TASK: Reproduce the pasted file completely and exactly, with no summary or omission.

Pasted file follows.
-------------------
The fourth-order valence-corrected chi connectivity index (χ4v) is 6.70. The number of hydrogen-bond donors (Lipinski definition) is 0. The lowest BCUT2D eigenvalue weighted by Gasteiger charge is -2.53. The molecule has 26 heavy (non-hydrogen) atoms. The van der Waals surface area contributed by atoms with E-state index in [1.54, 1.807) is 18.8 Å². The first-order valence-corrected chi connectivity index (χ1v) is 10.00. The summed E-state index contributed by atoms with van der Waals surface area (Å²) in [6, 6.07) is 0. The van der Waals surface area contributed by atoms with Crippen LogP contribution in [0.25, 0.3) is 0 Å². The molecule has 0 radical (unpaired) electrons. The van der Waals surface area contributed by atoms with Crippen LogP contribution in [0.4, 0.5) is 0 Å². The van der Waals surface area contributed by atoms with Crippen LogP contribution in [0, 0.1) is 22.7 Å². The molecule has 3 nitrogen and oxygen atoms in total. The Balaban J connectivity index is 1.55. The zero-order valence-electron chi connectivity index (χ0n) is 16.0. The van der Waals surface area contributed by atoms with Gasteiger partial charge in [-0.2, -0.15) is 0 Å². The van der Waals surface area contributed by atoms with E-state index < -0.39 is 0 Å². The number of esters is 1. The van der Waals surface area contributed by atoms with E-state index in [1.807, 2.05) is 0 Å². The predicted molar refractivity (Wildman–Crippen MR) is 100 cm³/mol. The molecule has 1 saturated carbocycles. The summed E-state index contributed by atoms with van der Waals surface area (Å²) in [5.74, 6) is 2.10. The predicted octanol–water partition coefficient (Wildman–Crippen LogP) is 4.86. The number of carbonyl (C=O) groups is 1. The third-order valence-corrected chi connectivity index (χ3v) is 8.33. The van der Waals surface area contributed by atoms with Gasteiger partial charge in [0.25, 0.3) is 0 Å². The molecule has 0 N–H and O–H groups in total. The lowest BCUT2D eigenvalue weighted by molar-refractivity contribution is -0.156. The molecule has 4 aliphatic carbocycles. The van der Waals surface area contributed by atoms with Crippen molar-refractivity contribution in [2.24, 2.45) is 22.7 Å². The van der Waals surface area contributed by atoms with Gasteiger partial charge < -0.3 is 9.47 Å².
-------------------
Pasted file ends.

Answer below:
The fourth-order valence-corrected chi connectivity index (χ4v) is 6.70. The number of hydrogen-bond donors (Lipinski definition) is 0. The lowest BCUT2D eigenvalue weighted by Gasteiger charge is -2.53. The molecule has 26 heavy (non-hydrogen) atoms. The van der Waals surface area contributed by atoms with E-state index in [1.54, 1.807) is 18.8 Å². The first-order valence-corrected chi connectivity index (χ1v) is 10.00. The summed E-state index contributed by atoms with van der Waals surface area (Å²) in [6, 6.07) is 0. The van der Waals surface area contributed by atoms with Crippen LogP contribution in [0.25, 0.3) is 0 Å². The molecule has 0 radical (unpaired) electrons. The van der Waals surface area contributed by atoms with Crippen LogP contribution in [0.4, 0.5) is 0 Å². The van der Waals surface area contributed by atoms with Crippen LogP contribution in [0, 0.1) is 22.7 Å². The molecule has 3 nitrogen and oxygen atoms in total. The Balaban J connectivity index is 1.55. The zero-order valence-electron chi connectivity index (χ0n) is 16.0. The van der Waals surface area contributed by atoms with Gasteiger partial charge in [-0.2, -0.15) is 0 Å². The van der Waals surface area contributed by atoms with E-state index < -0.39 is 0 Å². The number of esters is 1. The van der Waals surface area contributed by atoms with E-state index in [1.807, 2.05) is 0 Å². The predicted molar refractivity (Wildman–Crippen MR) is 100 cm³/mol. The molecule has 1 saturated carbocycles. The summed E-state index contributed by atoms with van der Waals surface area (Å²) in [5.74, 6) is 2.10. The predicted octanol–water partition coefficient (Wildman–Crippen LogP) is 4.86. The number of carbonyl (C=O) groups is 1. The third-order valence-corrected chi connectivity index (χ3v) is 8.33. The van der Waals surface area contributed by atoms with Gasteiger partial charge in [0.25, 0.3) is 0 Å². The molecule has 0 N–H and O–H groups in total. The lowest BCUT2D eigenvalue weighted by molar-refractivity contribution is -0.156. The molecule has 4 aliphatic carbocycles. The van der Waals surface area contributed by atoms with Crippen molar-refractivity contribution in [2.24, 2.45) is 22.7 Å². The van der Waals surface area contributed by atoms with Gasteiger partial charge < -0.3 is 9.47 Å².